The Grammy Awards reward sales, not talent

by Kate Anderson

The Grammys: what a sad future for music. Although I didn’t have the patience to sit and watch the entire charade, it’s a rather predictable occasion with little surprise and even less diversity. The 45th Annual Grammy Awards had just short of 100 categories of awards. Yet only a select number of the top 40 and MTV categories were televised, leaving several non marketable musicians out of their due glory.

There was once a time when music was considered an art form and musicians were allowed to express their talent. Pop culture and Clear Channel Communications have successfully undermined these ideals for more lucrative processes of expression. Call home and ask your parents what real music used to be.

Music once had socio-political messages and instruments (which is vanishing in this highly digital age). Popular music today has a marketing message. Pop artists are nothing more than the droning slaves of their record companies. Labels virtually guide and control the expression of these “artists” who are sent out on radio waves in a hypnotic form, causing us to believe that we like their music and need to buy their CD. Puff Daddy has a nine-figure paycheck thanks to the idiot culture. The man would be broke as hell if we didn’t subscribe to his multi-faceted marketing. Why shouldn’t Puffy be so well paid? He opens our eyes to important world issues like drinking Corvoissie and becoming true critics of women’s bodies.

MTV was once the main culprit, until Clear Channel Communication thought up the bright idea to create a complete monopoly over the radio available to us. Every time we hear any one of the god-forsaken Avril Lavigne, Creed, or Eminem songs on KISS FM, listeners from San Antonio, TX, to Providence, RI, are hearing it, too. Wow, what a brilliant idea. Let’s create complete buying control, and pump the same top 40 crap into every radio station in every state simultaneously, brainwashing all of our potential buyers with the addictive sounds of Jimmy Eat World.It’s truly amazing how forums like the Grammys, MTV and the radio will drag a musician’s career into pop stardom faster than you can say “this sucks.” Our sweet Norah Jones, who created her own monopoly over the Grammy statues, is a perfect example. If I only had a Nelly poster for every time I’ve heard “Where did Norah Jones come from?” Norah Jones was an independent musician several years before she started dominating all the secretary radio stations playing the best mix of the 80s, 90s and today.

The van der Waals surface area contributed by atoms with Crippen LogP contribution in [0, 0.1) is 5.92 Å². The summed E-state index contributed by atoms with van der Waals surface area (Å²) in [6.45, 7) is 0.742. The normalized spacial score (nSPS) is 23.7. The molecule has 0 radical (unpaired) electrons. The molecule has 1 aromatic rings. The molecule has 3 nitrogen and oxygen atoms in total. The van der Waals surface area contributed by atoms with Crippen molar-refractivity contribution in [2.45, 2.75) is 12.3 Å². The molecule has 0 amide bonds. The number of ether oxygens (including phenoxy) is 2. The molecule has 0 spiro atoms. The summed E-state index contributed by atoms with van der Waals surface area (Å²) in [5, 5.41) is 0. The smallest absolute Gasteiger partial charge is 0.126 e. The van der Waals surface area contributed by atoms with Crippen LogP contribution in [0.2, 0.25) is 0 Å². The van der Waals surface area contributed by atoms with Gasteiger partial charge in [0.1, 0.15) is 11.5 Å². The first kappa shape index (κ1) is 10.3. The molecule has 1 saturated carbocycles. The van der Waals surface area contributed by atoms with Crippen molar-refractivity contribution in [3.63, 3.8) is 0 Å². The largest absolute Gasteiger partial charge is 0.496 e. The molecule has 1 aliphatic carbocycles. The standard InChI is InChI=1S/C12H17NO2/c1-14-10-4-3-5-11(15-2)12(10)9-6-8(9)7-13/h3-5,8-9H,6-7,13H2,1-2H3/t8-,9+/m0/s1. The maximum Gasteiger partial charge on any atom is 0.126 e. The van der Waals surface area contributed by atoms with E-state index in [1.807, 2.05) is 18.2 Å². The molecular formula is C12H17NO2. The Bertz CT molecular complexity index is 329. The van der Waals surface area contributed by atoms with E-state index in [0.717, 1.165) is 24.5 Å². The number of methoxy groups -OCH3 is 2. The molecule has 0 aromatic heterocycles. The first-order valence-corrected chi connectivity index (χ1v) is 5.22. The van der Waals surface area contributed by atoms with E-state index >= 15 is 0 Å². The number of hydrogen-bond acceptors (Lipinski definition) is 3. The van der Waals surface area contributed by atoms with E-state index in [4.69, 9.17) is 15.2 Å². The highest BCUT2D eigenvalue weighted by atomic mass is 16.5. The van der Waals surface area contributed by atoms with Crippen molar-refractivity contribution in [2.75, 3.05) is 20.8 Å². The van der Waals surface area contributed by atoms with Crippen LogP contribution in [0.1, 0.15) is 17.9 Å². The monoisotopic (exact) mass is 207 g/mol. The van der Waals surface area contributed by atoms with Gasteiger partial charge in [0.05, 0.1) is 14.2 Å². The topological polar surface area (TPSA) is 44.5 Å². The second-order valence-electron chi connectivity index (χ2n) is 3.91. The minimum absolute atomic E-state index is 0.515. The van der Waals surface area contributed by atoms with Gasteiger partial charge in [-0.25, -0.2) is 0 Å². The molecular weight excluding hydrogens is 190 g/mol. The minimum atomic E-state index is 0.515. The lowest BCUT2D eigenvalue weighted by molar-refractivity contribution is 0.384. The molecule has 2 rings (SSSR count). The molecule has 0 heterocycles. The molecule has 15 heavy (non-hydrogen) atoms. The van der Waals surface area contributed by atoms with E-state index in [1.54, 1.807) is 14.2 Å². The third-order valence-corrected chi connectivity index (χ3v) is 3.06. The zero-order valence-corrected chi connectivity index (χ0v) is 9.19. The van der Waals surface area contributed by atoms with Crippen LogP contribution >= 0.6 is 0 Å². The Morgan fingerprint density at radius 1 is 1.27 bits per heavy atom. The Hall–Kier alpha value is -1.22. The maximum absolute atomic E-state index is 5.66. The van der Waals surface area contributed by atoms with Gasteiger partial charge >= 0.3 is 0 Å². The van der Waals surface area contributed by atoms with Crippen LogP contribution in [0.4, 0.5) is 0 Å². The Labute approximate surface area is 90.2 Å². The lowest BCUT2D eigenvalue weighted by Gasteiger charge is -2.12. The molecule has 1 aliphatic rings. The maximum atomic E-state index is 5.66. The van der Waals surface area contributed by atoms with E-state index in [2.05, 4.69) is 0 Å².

I saw Norah Jones in concert two years ago opening up for another little, independent band. She was at one time a jazz musician, the same way that Jack Johnson and John Mayer were independent folk musicians. Jack Johnson has openly stated his regrets for trading musical expression for money.

These three musicians should be representative of the reality that there is another world of music out there to find. Good music. Just because it’s not spoon fed to us doesn’t mean it’s not there.